Receiving an AFF Instructor rating is one of the pinnacle points of a skydiver’s continuing education and experience in the sport skydiving world, and has been a personal goal of mine for approximately two years. I was sure that the moment I had six hours of freefall time and my C license, I’d be able to knock this thing out fast.
How wrong I was…
When I first began skydiving, I was presented with the opportunity to spend some time in the tunnel at Perris, CA, with Ed Dickenson and Jay Stokes. I immediately took Ed up on his very generous offer to help me in my progression towards being a camera flyer. At 27 jumps, I entered the tunnel to learn some of the techniques I’d later use to fly with tandems, four-way, and fun jumpers. The video is hilarious.
While I waited for Ed, we hung out at the school in Perris, and I overheard many conversations taking place between students and instructors. It was at that point I decided to become an instructor. Jay Stokes, Ed Dickenson, and Jack Guthrie all encouraged me to look towards that goal, yet six hours of freefall and a C license seemed so far away at that point, it quickly fell off the radar. I was having a hard time waiting for my 200th jump just so I could put on a camera anyway, let alone being an instructor.
When I hit 200 jumps, I immediately got my coach rating. Alright! I was prepared to be unleashed on unsuspecting just-off-AFF-students.
My first coach jump went great and filled me with a confidence that I had never before experienced. My third coach jump didn’t go so well with me finding myself very low, opening at an altitude that got me grounded for the weekend. Although most of my wingsuit coach jumps have gone well, I once took a student with only 160 jumps. Bad decision; he had a cutaway (on a rig he’d borrowed from me) and I’m grateful that’s all that occurred. I grounded myself for the weekend, and learned that lesson the hard way. It seems like most of us have stories like that; this one was my moment of enlightenment.
Over the next two years opportunity to teach, be taught, sit in on teaching experiences, and grow within the sport continually presented themselves. Like many skydivers, I surely thought I “had it all” in the 500 jump range when in truth, I was merely beginning to understand how much more there was to learn. As one skydiver repeated over and over (and over), “You don’t know what you don’t know.” Well…he’s right. I was discovering how little I knew, how far I had to go, and I was finding myself on the road of discovery.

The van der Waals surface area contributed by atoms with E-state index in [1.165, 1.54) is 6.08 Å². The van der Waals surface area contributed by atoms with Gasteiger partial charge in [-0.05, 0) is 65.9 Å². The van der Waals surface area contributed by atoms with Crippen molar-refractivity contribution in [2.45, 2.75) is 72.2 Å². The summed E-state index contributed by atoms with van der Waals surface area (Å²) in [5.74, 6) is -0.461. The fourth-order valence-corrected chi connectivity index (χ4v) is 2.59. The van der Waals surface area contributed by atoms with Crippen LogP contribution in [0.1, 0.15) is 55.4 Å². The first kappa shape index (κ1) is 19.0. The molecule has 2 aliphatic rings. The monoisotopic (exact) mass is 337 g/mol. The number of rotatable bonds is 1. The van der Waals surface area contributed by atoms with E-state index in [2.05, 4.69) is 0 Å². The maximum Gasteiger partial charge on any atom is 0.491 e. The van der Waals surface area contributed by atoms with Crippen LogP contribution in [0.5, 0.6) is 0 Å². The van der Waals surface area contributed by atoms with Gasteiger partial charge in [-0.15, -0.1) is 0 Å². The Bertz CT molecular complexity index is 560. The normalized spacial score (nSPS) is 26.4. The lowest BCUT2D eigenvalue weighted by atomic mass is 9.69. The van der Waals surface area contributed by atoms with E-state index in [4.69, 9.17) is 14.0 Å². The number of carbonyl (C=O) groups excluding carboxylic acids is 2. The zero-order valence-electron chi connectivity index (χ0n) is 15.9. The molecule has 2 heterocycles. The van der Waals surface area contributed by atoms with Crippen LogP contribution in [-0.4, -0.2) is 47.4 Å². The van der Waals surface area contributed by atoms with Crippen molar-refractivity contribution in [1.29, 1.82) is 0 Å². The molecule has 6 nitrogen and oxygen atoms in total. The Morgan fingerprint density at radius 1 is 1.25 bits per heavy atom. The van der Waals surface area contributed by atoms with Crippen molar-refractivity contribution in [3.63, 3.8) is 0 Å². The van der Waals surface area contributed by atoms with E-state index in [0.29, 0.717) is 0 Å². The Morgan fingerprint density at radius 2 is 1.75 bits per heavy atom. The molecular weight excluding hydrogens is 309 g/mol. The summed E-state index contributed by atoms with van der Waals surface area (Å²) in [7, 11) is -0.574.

Being part of the qualification process for the 71 Way Wingsuit World Record opened my eyes to what good wingsuit instruction could be. My first wingsuit flight wasn’t “optimal” and I’m glad Scott Campos convinced me to retry the nylon. I gained information over the last year that is integral to the first flight process as well, taking instruction from Scott Campos, Scott Callantine, Sean Horton, Justin Shorb, Jeff Nebelkopf, Scotty Burns, and several other very experienced wingsuit coaches. Like most skydivers, I’ve experienced great coaching and not-so-great coaching in my skydiving progression.
Being present when a friend underwent a tragic incident at the start of the year convinced me that I needed to know more about instruction, and I began looking at available AFF course opportunities. At the PIA conference, USPA President Jay Stokes informed me that Certification Unlimited (Jay’s instructional entity) was putting up a Coach and AFF course at Skydive Arizona in the following weeks. Timing was going to be tough, as I had some minor surgery scheduled, but I was excited to take advantage of the closeness of the opportunity, at one of my favorite dropzones, and in warm weather while it was freezing back home.
Image Left to Right:
Alex Chrouch, Jay Stokes, Craig Girard, Kelly Wolf, Nikos, Eliana Rodrigues, Douglas Spotted Eagle
Arriving in Eloy on a Saturday, I was completely pumped to start my education then and there. After all, I have 1300 jumps, 19 hours of freefall time in a couple of years, so this was going to be a fun cakewalk, right? I mean, I’ve got more than three times the requisite hours, lots of experience teaching, how hard could it really be? I’d taught parts of many First Jump Courses, taught many wingsuit students, and sat in on several courses. I knew I was ready.
How incorrect my thought process would prove to be.
Jay began with the syllabus and schedule for the course. It was daunting, but still appeared to be not insurmountable.
We did a bit of class work that night but the real class began in earnest Sunday morning at 8:00 a.m. with the dew wet on the grass, sunrise barely behind us, and no coffee in sight, Jay smacked the class between the eyes with a number of videos that showed why the AFF program is so important, why the training would be very precise, and why each jump would be rated with “Satisfactory/Unsatisfactory” with no grey areas. “I’d bust my own mother if she wasn’t doing it right” is something we’d occasionally hear. And I believe it, but wasn’t intimidated by the concept. In fact, the only thing that had me intimidated was learning that repeat World Champions Craig Girard and Eliana Rodriguez were in my class. It’s somewhat difficult for a Hyundai to shine when parked between two Ferrari’s, right?
I knew I’d nail this stuff in a heartbeat. The written test was a cakewalk, just missing one question. And that question used math.
To say “I suck at math” would be akin to suggesting that “Omar is an OK skydiver.”
I use a calculator for two plus two. True story.
The ground training process is specific, but I’m used to this stuff, it’s pretty basic if you have the program down (thanks TDog, for providing some good pointers).
Passing the written test indeed was a cakewalk compared to what came next… the in-air practicals.
Game-on, kids….We were assured the first jump would be our one opportunity to experience a “good student practice jump” where the student would behave and do essentially everything instructed, exactly as instructed.
True to his word, Jay jumped like a perfect student. I was on the main side, Alex on reserve side.